Individuals learn in daily circumstances, whether on their job, in school (or formal educational setting) and even sitting in front of a television or video game. Despite these various options, some learning experiences certainly have greater value and provide conditions indicative of deep learning for individuals. These conditions are called a preferred learning style.
Margaret Anderson (2016) defines a learning styles as “the overall patterns that provide direction to learning and teaching. Learning style can also be described as a set of factors, behaviors, and attitudes that facilitate learning for an individual in a given situation” (para. 5). In contrast, a learning preference is the the set of conditions related to learning which are most conducive to retaining information for an individual. These conditions may include environmental, emotional, psychological, physical and even social attributes (Pritchard, 2009).
Learning style or a “preferred intellectual approach to learning” (ibid., 2009, p. 43) is the method by which new information is introduced. An example will best differentiate between these two terms. My husband and I decided to put in raised garden beds one year. I quickly had an idea in my head of what I wanted to do and how to do it. I searched out information, found what I needed and knew I wanted to build my beds inexpensively out of abandoned pallets. I animatedly explained what I wanted to do and how to do it. My husband was lost. He could not understand what I was saying.
For me, information is easily acquired verbally while he leans toward visual and audio. He prefers to have the visual with the audio. To solve the dilemma, I quickly sketched out my idea on a napkin which was received with just as much enthusiasm as he captured my vision. That weekend, our family picked up pallets, cut them and installed them.
Other learning styles may include touch. Experimentation. Or maybe you like to listen and read to a book at the same time. Movement can be associated with learning. The important piece to recall is that none of these styles is better than or more valuable than another.
In contrast to our learning styles is our learning preferences. My husband and I both pursued degrees within higher education simultaneously. He preferred to sit at the kitchen table, sprawl out his materials and have background noise –generally a headline news show which would cycle through every 30 minutes or so. In contrast, my study was secluded. My desk was set up in the office where it was quiet and in front of a window with lots of natural light. Even the ticking of a clock could be a hindrance to my learning, depending on the depth of the material.
Other examples of learning preferences may include where one studies. Does the student prefer to sit in a chair or spread across the floor? Is food or drink involved? Is there a special writing utensil? Is there a time of day which is better for learning? Does the individual prefer to learn prior to eating or just following? A learning preference can consist of any of the conditions and all of them. These variables are as diverse as there are people on the earth. The key is to discover the best circumstances for learning for each person and to recognize that no style is better than another (Weimer, 2008).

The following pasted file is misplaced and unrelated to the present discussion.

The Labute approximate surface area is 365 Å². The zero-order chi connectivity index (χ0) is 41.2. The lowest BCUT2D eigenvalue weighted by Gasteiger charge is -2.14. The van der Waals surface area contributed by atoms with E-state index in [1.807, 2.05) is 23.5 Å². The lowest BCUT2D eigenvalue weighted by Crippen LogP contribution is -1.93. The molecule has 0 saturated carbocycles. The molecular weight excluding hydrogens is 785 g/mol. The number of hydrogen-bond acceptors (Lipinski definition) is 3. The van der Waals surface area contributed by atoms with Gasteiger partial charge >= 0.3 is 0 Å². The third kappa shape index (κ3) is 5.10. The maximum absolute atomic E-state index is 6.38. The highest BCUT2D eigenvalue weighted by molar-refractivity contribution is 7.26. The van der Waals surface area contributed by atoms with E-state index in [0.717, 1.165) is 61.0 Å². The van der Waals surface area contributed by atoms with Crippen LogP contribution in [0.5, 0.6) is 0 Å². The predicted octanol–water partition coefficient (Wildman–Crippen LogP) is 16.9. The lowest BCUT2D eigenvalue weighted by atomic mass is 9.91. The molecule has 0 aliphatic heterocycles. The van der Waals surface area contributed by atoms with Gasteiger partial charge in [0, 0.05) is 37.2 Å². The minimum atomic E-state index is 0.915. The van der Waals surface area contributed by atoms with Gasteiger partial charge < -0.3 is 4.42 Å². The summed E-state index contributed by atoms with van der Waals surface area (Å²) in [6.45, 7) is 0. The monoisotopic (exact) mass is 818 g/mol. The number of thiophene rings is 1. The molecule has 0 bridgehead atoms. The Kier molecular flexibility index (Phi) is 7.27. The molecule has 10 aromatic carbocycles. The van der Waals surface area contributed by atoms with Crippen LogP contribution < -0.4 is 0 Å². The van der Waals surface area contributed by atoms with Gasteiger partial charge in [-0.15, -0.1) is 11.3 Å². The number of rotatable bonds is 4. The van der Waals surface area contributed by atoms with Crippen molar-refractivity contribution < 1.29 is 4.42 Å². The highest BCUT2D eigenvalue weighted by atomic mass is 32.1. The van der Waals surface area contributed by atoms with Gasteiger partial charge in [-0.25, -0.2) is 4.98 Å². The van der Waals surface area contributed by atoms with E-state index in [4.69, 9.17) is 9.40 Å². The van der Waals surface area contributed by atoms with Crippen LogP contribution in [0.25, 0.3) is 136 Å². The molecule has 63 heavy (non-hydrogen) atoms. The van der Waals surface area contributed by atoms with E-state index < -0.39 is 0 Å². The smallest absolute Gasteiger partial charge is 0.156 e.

These learning styles and preferences are not set. They are not fixed traits which will not be altered during life. As a teenager, I listened to music (at a high volume when I could get away with it) and did my work. It made it easier for me to retain information. As I aged, my choices changed. I preferred quiet. I also realized that I learned faster and retained information with greater ease when I highlighted, underlined, wrote and even doodled in my books, notebooks and learning journals. I could easily recapture the knowledge as needed.
Knowing one’s learning styles and learning preferences is key to opening the door to a life of learning. As individuals learn and understand their learning selves, they will have a greater desire to acquire more knowledge. They will be actively involved in the learning process (Weimer, 2002). There will be greater success in learning. Self-esteem improves. Motivation increases. Autonomy and a sense of control are derived (Williams & Williams, 2016).
Pritchard, A. (2009). Ways of learning: Learning theories and learning styles in the classroom (2nd ed.). New York, NY:Routledge.
Weimer, M. (2002). Learner centered teaching: five key changes to practice. San Francisco, California: Jossey Bass.
Weimer, M. (2008). Is There a Connection Between Learning Styles and Preferences? Retreived from http://www.facultyfocus.com/articles/is-there-a-connection-between-learning-styles-and-preferences/
Williams, K. & Williams, C. (2016). Five key ingredients for improving student motivation. Research in Higher Education Journal. Retrieved from http://www.aabri.com/manuscripts/11834.pdf
Tracy Harrington-Atkinson, mother of six, lives in the Midwest with her husband. She is a teacher, having taught elementary school to higher education, holding degrees in elementary education, a master’s in higher education and continued on to a PhD in curriculum design. She has published several titles, including Calais: The Annals of the Hidden, Lemosa: The Annals of the Hidden, Book Two, Rachel’s 8 and Securing Your Tent. She is currently working on a non-fiction text exploring the attributes of self-directed learners: The Five Characteristics of Self-directed Learners.